Expectations Of Women In The Great Gatsby

1123 Words5 Pages
A woman’s need to pursue society’s expectations of her can corrupt her entire view on relationships and human interactions. In the novel The Great Gatsby by Scott Fitzgerald, suggests that an individuals desire to achieve a standard of perfection in society can demoralize them into engrossing only what is best for themselves during conflict. Daisy is the epitome of a woman during the 1920’s, she wants nothing more than the appearance of a perfect family life, so when her future is indefinite she hides behind Tom’s wealth, and certainty to achieve her desires. Daisy’s persona is to conform to the expectations given to her to be a perfect housewife in society, and to fulfill her desire to achieve a standard of perfection within her family.…show more content…
Tom sees right through Jay’s little romance with Daisy as absurd, calling him out as, “crazy!”(125) Since his devotion for her boarders on obsession, creating a visionary life with Daisy, and unrealistic expectations she will never be able to fulfill. Tom sees the affair much differently as just a bump in the road, Gatsby’s expectations of Daisy will put her in unbelievable pressure and will overwhelm her. Overall Tom’s willing to forgive her, and let her continue living the life that she already has been, while Jay wants to change everything about her lifestyle. Daisy responds in between Jay, and Tom’s argument, saying “‘I did love him once − but I loved you too.’” (126) She is confronting her conflict, by trying to rationally infer what her decision should be to resolve this rivalry. By choosing Jay over Tom she would be essentially wrecking her marriage, and the future stability with Tom. She could never live up to Jay’s high expectations of her, and ruin the perfect illusion she has with Tom. Daisy could never give up what she is currently obtaining, and completely disregard the past to benefit Jay. Furthermore, Tom tries to take back Daisy by responding, “in my heart I love her all the time.’” (125) He uses his control…show more content…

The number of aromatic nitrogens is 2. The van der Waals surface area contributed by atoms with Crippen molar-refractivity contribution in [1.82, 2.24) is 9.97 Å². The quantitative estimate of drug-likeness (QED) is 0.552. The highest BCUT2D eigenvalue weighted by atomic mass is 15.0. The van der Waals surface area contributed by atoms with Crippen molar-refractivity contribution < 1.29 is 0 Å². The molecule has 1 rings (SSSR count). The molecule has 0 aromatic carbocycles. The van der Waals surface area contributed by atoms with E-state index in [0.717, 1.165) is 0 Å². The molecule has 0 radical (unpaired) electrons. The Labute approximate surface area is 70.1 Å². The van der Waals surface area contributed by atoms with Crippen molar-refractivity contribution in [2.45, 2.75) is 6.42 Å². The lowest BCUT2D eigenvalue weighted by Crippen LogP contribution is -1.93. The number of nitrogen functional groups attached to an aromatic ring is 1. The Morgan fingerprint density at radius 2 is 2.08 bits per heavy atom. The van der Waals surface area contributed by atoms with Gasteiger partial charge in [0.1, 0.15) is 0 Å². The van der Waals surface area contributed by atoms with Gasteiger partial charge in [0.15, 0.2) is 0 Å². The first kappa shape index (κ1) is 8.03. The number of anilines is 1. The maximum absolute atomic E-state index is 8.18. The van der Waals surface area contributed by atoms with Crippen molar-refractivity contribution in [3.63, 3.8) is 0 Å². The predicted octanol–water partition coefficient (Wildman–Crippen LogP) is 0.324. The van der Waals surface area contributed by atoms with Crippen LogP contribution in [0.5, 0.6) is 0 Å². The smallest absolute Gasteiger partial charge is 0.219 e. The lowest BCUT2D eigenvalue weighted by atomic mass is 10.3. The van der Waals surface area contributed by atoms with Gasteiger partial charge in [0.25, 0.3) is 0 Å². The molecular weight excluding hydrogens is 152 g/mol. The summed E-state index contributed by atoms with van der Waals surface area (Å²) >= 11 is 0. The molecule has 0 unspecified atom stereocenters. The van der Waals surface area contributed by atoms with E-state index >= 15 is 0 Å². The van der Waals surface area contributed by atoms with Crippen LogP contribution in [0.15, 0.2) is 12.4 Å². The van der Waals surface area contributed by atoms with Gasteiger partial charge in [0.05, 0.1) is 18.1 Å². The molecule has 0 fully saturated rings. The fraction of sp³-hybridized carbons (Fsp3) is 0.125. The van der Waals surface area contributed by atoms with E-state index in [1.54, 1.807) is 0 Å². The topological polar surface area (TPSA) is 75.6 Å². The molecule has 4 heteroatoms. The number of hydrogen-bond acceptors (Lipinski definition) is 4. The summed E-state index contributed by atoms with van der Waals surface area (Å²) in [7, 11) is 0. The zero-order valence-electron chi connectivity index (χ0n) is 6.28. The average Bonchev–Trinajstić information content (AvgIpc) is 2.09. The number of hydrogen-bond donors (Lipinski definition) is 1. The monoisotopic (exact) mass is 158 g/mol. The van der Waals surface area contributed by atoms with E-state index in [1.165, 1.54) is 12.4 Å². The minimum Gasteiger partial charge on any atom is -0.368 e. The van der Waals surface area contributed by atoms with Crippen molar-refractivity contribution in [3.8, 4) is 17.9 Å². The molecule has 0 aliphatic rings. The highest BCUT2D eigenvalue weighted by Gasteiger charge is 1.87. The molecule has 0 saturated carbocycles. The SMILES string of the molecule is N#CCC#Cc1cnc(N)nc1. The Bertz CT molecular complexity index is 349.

After the altercation Daisy overlooks Jay, and his romanticism, because she cannot live up to his expectations. The last time they both catch sight of each other “she st[ays] there for a minute and then turn[s] out the light.’” (140) The absence of light metaphorically represents the end of their relationship, since their affair thrives in the light, when she turns off the light she is rejecting Gatsby for good. Daisy also makes the conscious decision to disconnect herself from Jay, because it would be irrational for her to ruin the illusion of a perfect family - with her husband, Tom - and run off with Jay to start a brand new life. The Buchanan’s feel that they need to escape the chaos, and “go away” (156) leaving everyone behind to gain a fresh start of achieving her desires. Ultimately, with Jay’s murder, and Daisy’s withhold from telling Jay the truth that their relationship is over, her decision is made for her. Daisy hates the idea of choosing, but Jay’s death eliminates the need to choose so she distances herself from him to move on with life. Nick is suddenly aware after Daisy leaves that Tom and her “retreat back into their money of their vast carelessness, or whatever it was that kept them together”. (170) This suggests that Tom and
Open Document